Gardening for the Languorous Landscaper was the product of a six-week project that covered exploratory research, evaluative research, and the iterative process of component production. The solution to a problem space of our choice had to be a cohesive ecosystem of products, both physical and digital.
My chosen problem space centers around the environmental impact of current landscaping practices. Not only can common practices lead to detrimental effects on the environment, but also make the entire activity of gardening more labor intensive and economically difficult. For example, unsustainable plant choices for a region can result in the introduction of invasive species and a waste of resources, such as water and electricity. If one does not have a water capturing system in place and plants are not adapted for the regional precipitation rates, a gardener must either be inconvenienced by taking the time and effort to water the garden manually, or else use a great deal of energy in the form of sprinkler systems. In addition, if a composting system is not set up and plants are used that require soil amendments, it can result in fertilizers and pesticides ending up in the ground water or even in the river in the form of runoff. This can cause disastrous effects in the natural ecosystem, such as algae blooms.
While there has been growing interest in sustainable gardening, with multiple organizations attempting to educate the public on its merits, there is a disconnect between primary consumers and suppliers. When people go looking for sustainable plants and equipment, they often discover they are not easily acquirable.
The proposed solution – Gardening for the Languorous Landscaper – involves helping people curate sustainable habits for their personal and/or professional horticultural undertakings. Specifically, helping hobby gardeners create landscapes that work with – rather than against – nature. This includes creating a way to gain easy access to information (sustainable plant choices, water barrel irrigation methods, and composting systems) in the form of an app, signage for nurseries promoting sustainable practices, and a notebook to help gardeners with basic garden maintenance.
My goal for exploratory research as to examine people’s gardening habits in order to determine how they make decisions on plants and maintenance, and why. I aimed to answer questions such as: do hobby gardeners research first or do they make decisions on the spur of the moment?
In addition to basic research into sustainable plants and practices, I scheduled 5 in-person interviews with people with at least a passing interest in gardening. Each interview was approximately 10 minutes long, recorded, and documented by hand. At the start of each interview, I gave a brief statement of appreciation for the interviewees participation, and a reassurance that there were no wrong answers, and to please be as honest as possible. I also gave them an example of how to ‘think aloud’ and talk through a given activity to get the best picture of their reasoning and gardening practices. The interview questions are show in the document opposite.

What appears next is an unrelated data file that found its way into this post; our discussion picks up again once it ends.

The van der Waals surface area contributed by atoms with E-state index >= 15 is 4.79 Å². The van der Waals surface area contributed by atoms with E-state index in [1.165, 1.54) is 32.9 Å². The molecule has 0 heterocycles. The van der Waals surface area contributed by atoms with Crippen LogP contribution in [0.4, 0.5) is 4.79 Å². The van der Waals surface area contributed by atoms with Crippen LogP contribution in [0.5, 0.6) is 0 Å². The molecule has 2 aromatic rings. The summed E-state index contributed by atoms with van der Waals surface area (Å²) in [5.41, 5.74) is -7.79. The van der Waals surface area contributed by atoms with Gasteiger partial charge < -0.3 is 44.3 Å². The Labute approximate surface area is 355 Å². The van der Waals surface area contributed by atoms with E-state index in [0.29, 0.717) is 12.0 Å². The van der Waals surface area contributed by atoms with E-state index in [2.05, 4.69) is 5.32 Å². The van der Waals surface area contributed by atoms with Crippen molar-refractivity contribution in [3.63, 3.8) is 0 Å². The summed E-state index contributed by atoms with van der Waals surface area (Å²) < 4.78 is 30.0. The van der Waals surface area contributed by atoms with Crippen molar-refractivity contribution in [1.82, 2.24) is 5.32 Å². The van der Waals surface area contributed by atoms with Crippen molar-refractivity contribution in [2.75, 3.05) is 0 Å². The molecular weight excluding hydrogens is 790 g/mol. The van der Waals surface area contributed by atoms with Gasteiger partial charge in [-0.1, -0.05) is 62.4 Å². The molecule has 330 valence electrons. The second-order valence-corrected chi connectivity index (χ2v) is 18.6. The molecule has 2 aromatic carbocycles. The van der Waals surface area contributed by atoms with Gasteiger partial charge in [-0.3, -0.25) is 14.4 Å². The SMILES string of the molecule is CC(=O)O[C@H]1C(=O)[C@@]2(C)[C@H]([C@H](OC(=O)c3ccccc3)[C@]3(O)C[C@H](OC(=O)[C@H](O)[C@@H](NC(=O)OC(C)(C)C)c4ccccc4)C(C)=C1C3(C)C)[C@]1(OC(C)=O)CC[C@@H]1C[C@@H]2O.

After performing my interviews, I synthesized the data I had accumulated. I began by first creating a spreadsheet and entered the questions and their answers for each person to get all of my information into one place.
I then used affinity diagraming with this data to identify patterns in participants’ though processes. I found that the information clustered into four basic factors in decision-making about sustainable gardening practices: convenience, aesthetic, knowledge/awareness, and cost.
Using the four basic factors for decision making in this space that I had identified, I created two mental models for sustainability decisions: a current model and an ideal one.
In the current model, people make their plant decisions primarily based on the plants they know and what is readily available. The secondary considerations are aesthetic qualities and cost. If people do not know much about a given plant, they tend to steer away from it and go with known quantities. In addition, a lot of decisions made in favor of sustainable practices centered around the convenience and lower overall effort of them. An example appears in the quote from Michelle opposite, in which she describes the use of the rainbarrel and sustainable plants because they require far less maintenance than plants not suited to the area.